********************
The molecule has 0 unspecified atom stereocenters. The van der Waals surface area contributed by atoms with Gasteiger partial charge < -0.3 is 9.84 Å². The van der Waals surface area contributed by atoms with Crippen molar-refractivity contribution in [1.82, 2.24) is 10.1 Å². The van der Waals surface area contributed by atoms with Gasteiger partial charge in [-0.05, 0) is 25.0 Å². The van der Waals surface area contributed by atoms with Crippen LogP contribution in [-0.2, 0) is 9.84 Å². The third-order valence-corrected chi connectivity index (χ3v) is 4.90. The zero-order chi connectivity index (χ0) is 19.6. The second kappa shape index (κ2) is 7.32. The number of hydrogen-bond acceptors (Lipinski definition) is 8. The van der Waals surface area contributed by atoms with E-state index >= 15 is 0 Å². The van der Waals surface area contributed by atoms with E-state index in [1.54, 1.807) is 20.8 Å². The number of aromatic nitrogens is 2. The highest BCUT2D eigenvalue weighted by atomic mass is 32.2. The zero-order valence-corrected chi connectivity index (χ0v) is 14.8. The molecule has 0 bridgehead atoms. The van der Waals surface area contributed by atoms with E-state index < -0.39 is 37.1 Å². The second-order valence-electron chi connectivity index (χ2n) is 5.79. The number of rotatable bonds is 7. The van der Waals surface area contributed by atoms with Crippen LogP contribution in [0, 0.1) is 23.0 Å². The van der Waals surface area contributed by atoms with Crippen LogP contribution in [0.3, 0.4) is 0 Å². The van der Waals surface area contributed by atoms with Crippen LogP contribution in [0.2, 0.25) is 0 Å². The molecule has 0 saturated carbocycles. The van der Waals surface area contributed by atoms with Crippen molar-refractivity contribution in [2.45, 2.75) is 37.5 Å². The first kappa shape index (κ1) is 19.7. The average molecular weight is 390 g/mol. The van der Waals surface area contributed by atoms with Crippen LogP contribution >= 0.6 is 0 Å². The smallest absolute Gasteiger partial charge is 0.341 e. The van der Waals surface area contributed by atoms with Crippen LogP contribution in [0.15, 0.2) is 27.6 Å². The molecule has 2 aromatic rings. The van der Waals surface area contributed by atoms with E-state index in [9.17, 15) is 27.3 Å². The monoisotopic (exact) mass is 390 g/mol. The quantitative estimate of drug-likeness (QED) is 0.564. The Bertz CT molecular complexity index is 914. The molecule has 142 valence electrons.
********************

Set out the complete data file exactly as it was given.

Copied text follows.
The molecule has 0 unspecified atom stereocenters. The van der Waals surface area contributed by atoms with Gasteiger partial charge < -0.3 is 9.84 Å². The van der Waals surface area contributed by atoms with Crippen molar-refractivity contribution in [1.82, 2.24) is 10.1 Å². The van der Waals surface area contributed by atoms with Gasteiger partial charge in [-0.05, 0) is 25.0 Å². The van der Waals surface area contributed by atoms with Crippen LogP contribution in [-0.2, 0) is 9.84 Å². The third-order valence-corrected chi connectivity index (χ3v) is 4.90. The zero-order chi connectivity index (χ0) is 19.6. The second kappa shape index (κ2) is 7.32. The number of hydrogen-bond acceptors (Lipinski definition) is 8. The van der Waals surface area contributed by atoms with E-state index >= 15 is 0 Å². The van der Waals surface area contributed by atoms with E-state index in [1.54, 1.807) is 20.8 Å². The number of aromatic nitrogens is 2. The highest BCUT2D eigenvalue weighted by atomic mass is 32.2. The zero-order valence-corrected chi connectivity index (χ0v) is 14.8. The molecule has 0 bridgehead atoms. The van der Waals surface area contributed by atoms with E-state index < -0.39 is 37.1 Å². The second-order valence-electron chi connectivity index (χ2n) is 5.79. The number of rotatable bonds is 7. The van der Waals surface area contributed by atoms with Crippen LogP contribution in [0, 0.1) is 23.0 Å². The van der Waals surface area contributed by atoms with Crippen LogP contribution in [0.3, 0.4) is 0 Å². The van der Waals surface area contributed by atoms with Crippen LogP contribution in [0.2, 0.25) is 0 Å². The molecule has 0 saturated carbocycles. The van der Waals surface area contributed by atoms with Crippen molar-refractivity contribution in [2.45, 2.75) is 37.5 Å². The first kappa shape index (κ1) is 19.7. The average molecular weight is 390 g/mol. The van der Waals surface area contributed by atoms with Crippen LogP contribution >= 0.6 is 0 Å². The smallest absolute Gasteiger partial charge is 0.341 e. The van der Waals surface area contributed by atoms with Crippen LogP contribution in [0.15, 0.2) is 27.6 Å². The molecule has 2 aromatic rings. The van der Waals surface area contributed by atoms with E-state index in [9.17, 15) is 27.3 Å². The monoisotopic (exact) mass is 390 g/mol. The quantitative estimate of drug-likeness (QED) is 0.564. The Bertz CT molecular complexity index is 914. The molecule has 142 valence electrons.